North Myrtle Beach City Council will vote Monday on an ordinance switching its predominately masculine pronouns in city ordinances to gender-neutral terms.
Most cities, including North Myrtle, primarily use masculine nouns, the city’s ordinance background states.
“This is not because cities wish to perpetuate gender bias but because most ordinances precede the strong contemporary awareness of gender bias and a desire to eliminate it,” the ordinance states.
City spokesman Pat Dowling said the staff at Municode, who maintain the city's online ordinances, has the authority to look through codes and see if the terminology could be brought up to date. But any changes need approval from city council.
Mayor Marilyn Hatley said the ordinance was a "housekeeping" issue and she's fine with the change.
"Never have we chosen somebody for a position because they’re a man or because they’re a woman," Hatley said. "We choose people for their positions for their ability. If it needs to be changed, it needs to be changed."
In several dozen sections of the city code, masculine pronouns including “him,” “his” and “himself” are used. Some sections include just “her” or “herself.”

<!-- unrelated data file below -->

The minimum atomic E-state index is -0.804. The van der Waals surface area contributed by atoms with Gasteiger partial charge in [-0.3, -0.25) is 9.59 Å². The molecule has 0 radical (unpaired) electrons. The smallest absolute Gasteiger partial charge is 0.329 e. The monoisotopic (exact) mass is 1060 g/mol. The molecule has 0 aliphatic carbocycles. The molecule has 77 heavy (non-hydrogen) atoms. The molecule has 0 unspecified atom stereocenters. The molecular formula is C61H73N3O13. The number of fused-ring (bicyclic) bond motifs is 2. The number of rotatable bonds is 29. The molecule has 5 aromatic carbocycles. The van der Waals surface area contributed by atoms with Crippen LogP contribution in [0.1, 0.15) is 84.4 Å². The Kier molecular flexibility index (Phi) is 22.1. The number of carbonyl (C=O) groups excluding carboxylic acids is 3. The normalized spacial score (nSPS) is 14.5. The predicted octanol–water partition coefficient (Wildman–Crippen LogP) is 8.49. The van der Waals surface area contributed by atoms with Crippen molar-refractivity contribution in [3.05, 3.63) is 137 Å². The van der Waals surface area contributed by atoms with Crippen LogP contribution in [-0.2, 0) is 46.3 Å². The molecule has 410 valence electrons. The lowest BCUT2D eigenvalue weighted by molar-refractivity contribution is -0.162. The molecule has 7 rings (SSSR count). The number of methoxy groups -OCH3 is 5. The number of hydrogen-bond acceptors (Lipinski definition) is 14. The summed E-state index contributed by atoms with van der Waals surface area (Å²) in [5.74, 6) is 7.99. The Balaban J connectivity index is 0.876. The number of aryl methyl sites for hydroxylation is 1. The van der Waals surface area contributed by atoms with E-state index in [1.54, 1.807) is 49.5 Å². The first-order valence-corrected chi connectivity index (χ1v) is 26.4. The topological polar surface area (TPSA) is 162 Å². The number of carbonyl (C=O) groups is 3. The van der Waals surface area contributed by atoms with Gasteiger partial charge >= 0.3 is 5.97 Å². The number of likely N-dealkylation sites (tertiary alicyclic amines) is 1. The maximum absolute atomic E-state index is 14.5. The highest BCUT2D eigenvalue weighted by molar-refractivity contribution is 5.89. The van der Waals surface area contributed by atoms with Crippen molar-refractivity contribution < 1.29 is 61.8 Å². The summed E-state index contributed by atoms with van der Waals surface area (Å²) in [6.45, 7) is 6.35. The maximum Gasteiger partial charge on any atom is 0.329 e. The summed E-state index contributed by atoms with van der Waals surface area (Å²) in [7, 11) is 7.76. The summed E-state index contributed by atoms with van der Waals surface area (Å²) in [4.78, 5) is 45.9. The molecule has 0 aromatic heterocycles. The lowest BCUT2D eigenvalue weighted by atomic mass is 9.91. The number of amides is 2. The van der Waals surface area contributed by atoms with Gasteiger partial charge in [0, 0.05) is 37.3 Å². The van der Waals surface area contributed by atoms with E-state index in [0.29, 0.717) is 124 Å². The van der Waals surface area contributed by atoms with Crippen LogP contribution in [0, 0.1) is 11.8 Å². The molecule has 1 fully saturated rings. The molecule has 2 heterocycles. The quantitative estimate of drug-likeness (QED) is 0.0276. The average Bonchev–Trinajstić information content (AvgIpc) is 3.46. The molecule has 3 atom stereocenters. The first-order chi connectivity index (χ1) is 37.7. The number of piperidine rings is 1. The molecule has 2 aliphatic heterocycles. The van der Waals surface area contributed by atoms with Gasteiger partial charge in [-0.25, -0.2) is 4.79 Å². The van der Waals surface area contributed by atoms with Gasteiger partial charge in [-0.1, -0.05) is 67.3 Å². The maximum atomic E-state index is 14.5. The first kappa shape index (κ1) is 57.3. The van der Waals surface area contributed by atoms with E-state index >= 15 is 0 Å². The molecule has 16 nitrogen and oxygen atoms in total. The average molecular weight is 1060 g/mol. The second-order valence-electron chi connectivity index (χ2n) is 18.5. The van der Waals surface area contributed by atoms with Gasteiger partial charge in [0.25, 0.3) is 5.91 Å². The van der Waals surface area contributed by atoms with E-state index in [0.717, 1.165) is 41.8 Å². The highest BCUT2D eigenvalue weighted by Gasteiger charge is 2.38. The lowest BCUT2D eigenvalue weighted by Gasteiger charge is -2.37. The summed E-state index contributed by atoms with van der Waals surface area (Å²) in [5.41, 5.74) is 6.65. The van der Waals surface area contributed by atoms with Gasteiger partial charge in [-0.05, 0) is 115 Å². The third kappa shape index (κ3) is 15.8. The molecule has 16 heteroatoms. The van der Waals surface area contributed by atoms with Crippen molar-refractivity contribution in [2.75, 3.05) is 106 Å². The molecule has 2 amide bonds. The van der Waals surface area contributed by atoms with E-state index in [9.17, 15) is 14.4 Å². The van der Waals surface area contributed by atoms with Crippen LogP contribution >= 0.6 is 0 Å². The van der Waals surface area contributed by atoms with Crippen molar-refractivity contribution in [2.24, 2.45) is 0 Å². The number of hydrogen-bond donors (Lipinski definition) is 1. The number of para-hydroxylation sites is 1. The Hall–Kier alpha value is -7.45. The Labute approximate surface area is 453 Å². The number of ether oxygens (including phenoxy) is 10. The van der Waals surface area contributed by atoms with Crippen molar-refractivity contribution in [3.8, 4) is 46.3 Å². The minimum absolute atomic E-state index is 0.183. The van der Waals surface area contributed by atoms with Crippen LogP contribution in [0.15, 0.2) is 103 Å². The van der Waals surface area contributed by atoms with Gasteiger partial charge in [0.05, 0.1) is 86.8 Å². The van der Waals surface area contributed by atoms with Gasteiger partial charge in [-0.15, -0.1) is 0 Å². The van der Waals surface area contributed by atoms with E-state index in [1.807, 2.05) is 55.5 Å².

To remedy that, the city is altering the language as shown below:
• Changing the term “he” to “he/she”
• Changing the term “his” to “his/her”
• Changing the term “her” to “his/her”
• Changing the term “him” to “him/her”
• Changing the term “himself” to “himself/herself”
• Changing the term “herself” to “himself/herself”
• Changing the term “fireman” to “firefighter”
• Changing the term “firemen” to “firefighters”
• Changing the term “chairman" to “chairperson”
• Changing the term "vice-chairman" to "vice-chairperson”
The city ordinance states that “amending the code of ordinances to include gender-neutral pronouns by eliminating any gender preference language within the code will promote equality.”
"In today’s time, we need to make it general," she said. "It really doesn’t matter if it’s a he or a she for anyone in our city. It’s just whoever can do the job, and whoever’s best at doing the job."
Dowling said older generations often didn't notice the heavy use of masculine pronouns.
"And you have young people who are generally more interested in local politics because they see it as a place where they can most directly effect change, yet when you see young girls read city codes, it’s all about masculine pronouns," Dowling said.
The proposed change, he added, "makes them feel more welcome and they can imagine themselves in elected positions in the future."
The council meeting is scheduled for 7 p.m. Monday at city hall.